Palavras-chave: cardiomiopatia periparto, insuficiência cardíaca, gravidez

 

Background

Peripartum Cardiomyopathy (PPCM) is a rare but serious form of heart failure (HF) affecting women in the last month of pregnancy or early post partum, associated with high morbimortality.1,2 Prompt diagnosis with institution of intensive therapy by a multidisciplinary team is a prerequisite for improved outcome. Prognosis is highly related with reversal of ventricular dysfunction.2

 

Case report

A 36 year old Caucasian pregnant, gravid IV para III, obese (BmI 36,5 Kg/m2), smoker (10 cigars/day), was admitted at 38 weeks with erysipela of the left leg.

No personal or family history of cardiovascular disease was present.

Obstetric surveillance was irregular. Fasting blood glucose at 9 weeks suggested previous diabetes (146g/dl).

Two days after admission, due to suspected macrossomia and fetal distress (hydramnios, umbilical artery pulsatility index >p95), elective cesarean section with tubal ligation was performed. Birth weight was 4950g and Apgar score was 2-7-10.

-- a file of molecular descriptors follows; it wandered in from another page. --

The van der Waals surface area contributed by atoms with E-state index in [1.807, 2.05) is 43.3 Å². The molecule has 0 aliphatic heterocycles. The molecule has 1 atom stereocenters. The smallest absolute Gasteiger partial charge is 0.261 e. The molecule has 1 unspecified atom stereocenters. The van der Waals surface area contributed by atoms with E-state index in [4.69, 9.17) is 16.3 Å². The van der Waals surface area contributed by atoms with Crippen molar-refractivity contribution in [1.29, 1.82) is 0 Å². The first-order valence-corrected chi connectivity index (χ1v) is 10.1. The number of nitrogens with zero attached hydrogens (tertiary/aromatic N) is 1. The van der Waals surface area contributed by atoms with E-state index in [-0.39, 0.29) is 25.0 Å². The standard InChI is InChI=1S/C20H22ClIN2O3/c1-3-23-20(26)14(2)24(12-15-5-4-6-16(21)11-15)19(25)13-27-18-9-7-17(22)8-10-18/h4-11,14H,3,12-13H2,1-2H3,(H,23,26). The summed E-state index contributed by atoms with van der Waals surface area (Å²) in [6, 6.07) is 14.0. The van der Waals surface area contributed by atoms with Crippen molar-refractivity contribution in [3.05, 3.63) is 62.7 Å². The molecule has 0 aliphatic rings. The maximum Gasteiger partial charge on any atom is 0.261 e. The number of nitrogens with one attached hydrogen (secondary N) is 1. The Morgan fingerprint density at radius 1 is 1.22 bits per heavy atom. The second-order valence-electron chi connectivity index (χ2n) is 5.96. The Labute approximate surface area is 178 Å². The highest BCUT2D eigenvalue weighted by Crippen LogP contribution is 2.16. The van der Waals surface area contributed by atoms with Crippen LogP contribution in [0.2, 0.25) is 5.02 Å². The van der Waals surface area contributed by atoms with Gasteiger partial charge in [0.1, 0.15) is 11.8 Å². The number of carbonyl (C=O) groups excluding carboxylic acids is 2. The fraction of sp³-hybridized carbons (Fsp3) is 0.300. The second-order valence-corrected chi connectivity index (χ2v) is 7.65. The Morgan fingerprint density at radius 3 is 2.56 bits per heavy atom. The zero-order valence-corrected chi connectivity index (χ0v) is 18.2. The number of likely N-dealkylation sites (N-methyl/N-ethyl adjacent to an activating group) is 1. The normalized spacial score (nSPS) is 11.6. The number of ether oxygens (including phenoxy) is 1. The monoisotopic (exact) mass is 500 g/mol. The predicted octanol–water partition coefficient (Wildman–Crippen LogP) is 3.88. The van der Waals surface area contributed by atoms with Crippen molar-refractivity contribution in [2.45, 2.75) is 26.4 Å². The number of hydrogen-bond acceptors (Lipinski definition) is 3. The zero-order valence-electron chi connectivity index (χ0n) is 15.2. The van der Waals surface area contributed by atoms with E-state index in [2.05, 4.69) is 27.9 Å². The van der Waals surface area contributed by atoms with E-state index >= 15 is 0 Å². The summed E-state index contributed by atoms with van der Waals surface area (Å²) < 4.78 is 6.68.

Twelve hours after surgery, the patient initiated dyspnea, cough and orthopnea. physical examination revealed sweating, normal blood pressure, polypnea and respiratory distress signs. Cardiac auscultation revealed tachycardia, withno murmur or gallop sounds. Pulmonary auscultation showed bilateral rales and wheezing. Arterial gasometry revealed chronic respiratory alkalosis and oxygen saturation of 95%. Oxygen therapy by high-flow mask, hydrocortisone, aminophylline and furosemide were immediately started with clinical improvement. Cardiac enzyme levels were normal. Chest x-ray showed moderate cardiomegaly and bibasilar interstitial infiltrate. Electrocardiography (ECG) registered sinus tachycardia. Pulmonary multi-detector computed tomography angiography excluded acute pulmonary embolism but revealed bilateral pulmonary infiltration and pleural effusion suggesting acute pulmonary edema. transthoracic echo-cardiography (TTE) revealed four-chamber dilatation with a left ventricle (LV) end-diastolic dimension of 67 mm and a left atrium of 50mm, severe mitral insufficiency secondary to mitral annulus dilatation, global hypokinesia of the LV with severe LV systolic dysfunction and ejection fraction (EF) of 26%.